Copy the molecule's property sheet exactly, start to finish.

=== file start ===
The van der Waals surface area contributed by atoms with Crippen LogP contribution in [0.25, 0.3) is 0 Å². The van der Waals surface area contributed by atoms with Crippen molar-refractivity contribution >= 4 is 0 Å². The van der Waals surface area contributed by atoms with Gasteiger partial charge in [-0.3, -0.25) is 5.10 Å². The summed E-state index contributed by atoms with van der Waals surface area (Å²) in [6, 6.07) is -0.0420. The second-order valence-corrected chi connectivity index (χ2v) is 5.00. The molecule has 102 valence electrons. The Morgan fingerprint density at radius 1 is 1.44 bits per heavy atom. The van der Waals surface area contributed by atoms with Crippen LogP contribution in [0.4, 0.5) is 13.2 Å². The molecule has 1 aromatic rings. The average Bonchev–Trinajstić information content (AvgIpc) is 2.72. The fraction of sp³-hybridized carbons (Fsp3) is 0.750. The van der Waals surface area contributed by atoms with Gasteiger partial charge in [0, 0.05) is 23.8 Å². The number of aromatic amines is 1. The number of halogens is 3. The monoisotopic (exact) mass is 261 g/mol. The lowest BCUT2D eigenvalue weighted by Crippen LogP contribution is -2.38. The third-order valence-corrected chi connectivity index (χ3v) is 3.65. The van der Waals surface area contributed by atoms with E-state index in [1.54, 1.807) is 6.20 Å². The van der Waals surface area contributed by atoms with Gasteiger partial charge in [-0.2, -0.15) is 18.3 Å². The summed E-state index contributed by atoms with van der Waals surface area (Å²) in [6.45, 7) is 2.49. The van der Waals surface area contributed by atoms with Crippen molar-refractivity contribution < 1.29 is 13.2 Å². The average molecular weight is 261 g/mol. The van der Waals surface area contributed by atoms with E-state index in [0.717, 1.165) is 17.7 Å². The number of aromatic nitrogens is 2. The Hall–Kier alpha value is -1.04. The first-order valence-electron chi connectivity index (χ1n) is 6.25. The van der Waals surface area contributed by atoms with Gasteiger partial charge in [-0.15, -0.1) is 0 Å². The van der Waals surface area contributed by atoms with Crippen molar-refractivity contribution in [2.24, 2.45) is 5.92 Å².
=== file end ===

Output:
The van der Waals surface area contributed by atoms with Crippen LogP contribution in [0.25, 0.3) is 0 Å². The van der Waals surface area contributed by atoms with Crippen molar-refractivity contribution >= 4 is 0 Å². The van der Waals surface area contributed by atoms with Gasteiger partial charge in [-0.3, -0.25) is 5.10 Å². The summed E-state index contributed by atoms with van der Waals surface area (Å²) in [6, 6.07) is -0.0420. The second-order valence-corrected chi connectivity index (χ2v) is 5.00. The molecule has 102 valence electrons. The Morgan fingerprint density at radius 1 is 1.44 bits per heavy atom. The van der Waals surface area contributed by atoms with Crippen LogP contribution in [0.4, 0.5) is 13.2 Å². The molecule has 1 aromatic rings. The average Bonchev–Trinajstić information content (AvgIpc) is 2.72. The fraction of sp³-hybridized carbons (Fsp3) is 0.750. The van der Waals surface area contributed by atoms with Gasteiger partial charge in [0, 0.05) is 23.8 Å². The number of aromatic amines is 1. The number of halogens is 3. The monoisotopic (exact) mass is 261 g/mol. The lowest BCUT2D eigenvalue weighted by Crippen LogP contribution is -2.38. The third-order valence-corrected chi connectivity index (χ3v) is 3.65. The van der Waals surface area contributed by atoms with E-state index in [1.54, 1.807) is 6.20 Å². The van der Waals surface area contributed by atoms with Gasteiger partial charge in [-0.2, -0.15) is 18.3 Å². The summed E-state index contributed by atoms with van der Waals surface area (Å²) in [6.45, 7) is 2.49. The van der Waals surface area contributed by atoms with Crippen molar-refractivity contribution < 1.29 is 13.2 Å². The average molecular weight is 261 g/mol. The van der Waals surface area contributed by atoms with E-state index in [0.717, 1.165) is 17.7 Å². The number of aromatic nitrogens is 2. The Hall–Kier alpha value is -1.04. The first-order valence-electron chi connectivity index (χ1n) is 6.25. The van der Waals surface area contributed by atoms with Gasteiger partial charge in [-0.15, -0.1) is 0 Å². The van der Waals surface area contributed by atoms with Crippen molar-refractivity contribution in [2.24, 2.45) is 5.92 Å².